Rheumatoid Arthritis Diet
Rheumatoid arthritis is an autoimmune disease where the body’s own immune system proceeds to attack various joints or ligaments throughout the body. This disease produces chronic swelling in the lining of joints and predominately affecting the joints of the hands and feet. In addition, rheumatoid arthritis usually causes painful swelling in the tissues around the joints.
While rheumatoid arthritis may last for years and in some cases even a lifetime, the symptoms typically come and go. This debilitating condition raises the question as to what is the best diet plan for rheumatoid arthritis sufferers.
Below are listed a few anti-arthritis dietary recommendations:
Be Sure You Are Getting Enough Vitamin D
There is considerable evidence that adequate levels of vitamin D reduce the damaging affects of rheumatoid arthritis. The body utilises vitamin D to maintain healthy cartilage and it appears to prevent the breakdown of cartilage for individuals suffering rheumatoid arthritis. Cartilage is the connective tissue that provides a cushioning effect within joints. Vitamin D is a necessary fat-soluble vitamin that is present in food sources such as fish, liver, egg yolks, and dairy products that are fortified with vitamin D. However, the recommended solution to acquiring sufficient vitamin D levels is through direct exposure to sunlight. Directly exposing the body to ultraviolet light triggers the body to synthesize its own vitamin D.
Increase Your Vitamin C and Vitamin E Levels
Vitamin E is a potent antioxidant that assists in neutralising free radicals which appear to also reduce the swelling in joints. A higher intake of vitamin E has been shown to alleviate the pain associated with rheumatoid arthritis and reduce the duration of stiffness. Increasing the levels of vitamin E has also shown to increase the grip strength of individuals suffering chronic rheumatoid arthritis. Increasing vitamin C levels has also proven beneficial for reducing the swelling through its highly effective antioxidant activities. Increasing levels of vitamin C and vitamin E is recommended as they both support each other and have proven to be of great benefit when consumed together.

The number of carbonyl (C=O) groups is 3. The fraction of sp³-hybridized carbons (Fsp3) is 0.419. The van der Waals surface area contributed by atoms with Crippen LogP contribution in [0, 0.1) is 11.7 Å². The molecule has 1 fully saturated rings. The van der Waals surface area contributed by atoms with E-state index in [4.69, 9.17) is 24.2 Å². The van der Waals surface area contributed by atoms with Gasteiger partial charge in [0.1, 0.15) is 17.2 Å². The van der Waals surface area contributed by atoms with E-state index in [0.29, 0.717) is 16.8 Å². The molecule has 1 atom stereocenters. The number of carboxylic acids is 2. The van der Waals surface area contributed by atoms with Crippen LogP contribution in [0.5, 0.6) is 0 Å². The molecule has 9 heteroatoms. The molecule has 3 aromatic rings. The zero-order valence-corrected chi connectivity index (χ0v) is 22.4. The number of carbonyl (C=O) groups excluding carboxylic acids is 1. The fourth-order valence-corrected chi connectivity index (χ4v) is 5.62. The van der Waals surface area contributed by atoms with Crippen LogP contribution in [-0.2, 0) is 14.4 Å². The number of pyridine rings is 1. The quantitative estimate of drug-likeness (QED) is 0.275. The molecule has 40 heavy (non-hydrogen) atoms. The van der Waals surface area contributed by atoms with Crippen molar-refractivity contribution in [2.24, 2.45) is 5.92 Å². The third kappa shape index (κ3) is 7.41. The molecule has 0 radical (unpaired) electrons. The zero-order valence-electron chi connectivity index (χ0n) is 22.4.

Consume Food Sources That Contain Quercetin
Quercetin is a beneficial flavonoid and powerful antioxidant. Studies suggest that consuming food sources rich in quercetin appear to reduce swelling, including the swelling that occurs within the joints of rheumatoid arthritis patients. Rich dietary sources of quercetin include capers, lovage (white-flowered plant of the parsley family), chia seeds, red and yellow onions, broccoli, apples, citrus fruits, red grapes, cherries, and various other berries including cranberries, raspberries, and lingonberries or cowberry.
Consume Food Sources Rich In Copper, Zinc, and Vitamin B6
Our bodies utilise copper and zinc to produce enzymes that reduce swelling by neutralising free radicals. Copper also assists the body in developing and repairing connective tissue, ligaments, and tendons, which all surround the joints, therefore assisting in the stabilising of the joints. Zinc requires vitamin B6 for proper absorption and is involved with the producing of enzymes that also repair joints. It has been noticed that low levels of vitamin B6 have also been associated with increased risk of rheumatoid arthritis. Copper and zinc should be consumed together as the balance between the two is essential - Too much zinc interferes with copper absorption, and high quantities of copper can be toxic.
Rheumatoid arthritis seems to affect more women than men with symptoms often occurring around middle age, and is also a very common complaint within the older generation. Rheumatoid arthritis is different from osteoarthritis which is the common arthritis that often comes with older age. No one really understands what causes rheumatoid arthritis, it could be diet, genes, environment, hormones, or a combination of these factors. Treatments include lifestyle changes particularly adopting a more unprocessed food diet, medicine, or surgery. These treatments may prevent further joint damage and reduce pain and swelling. Before considering medicine or surgery it is recommended to experiment with and exhaust dietary choices!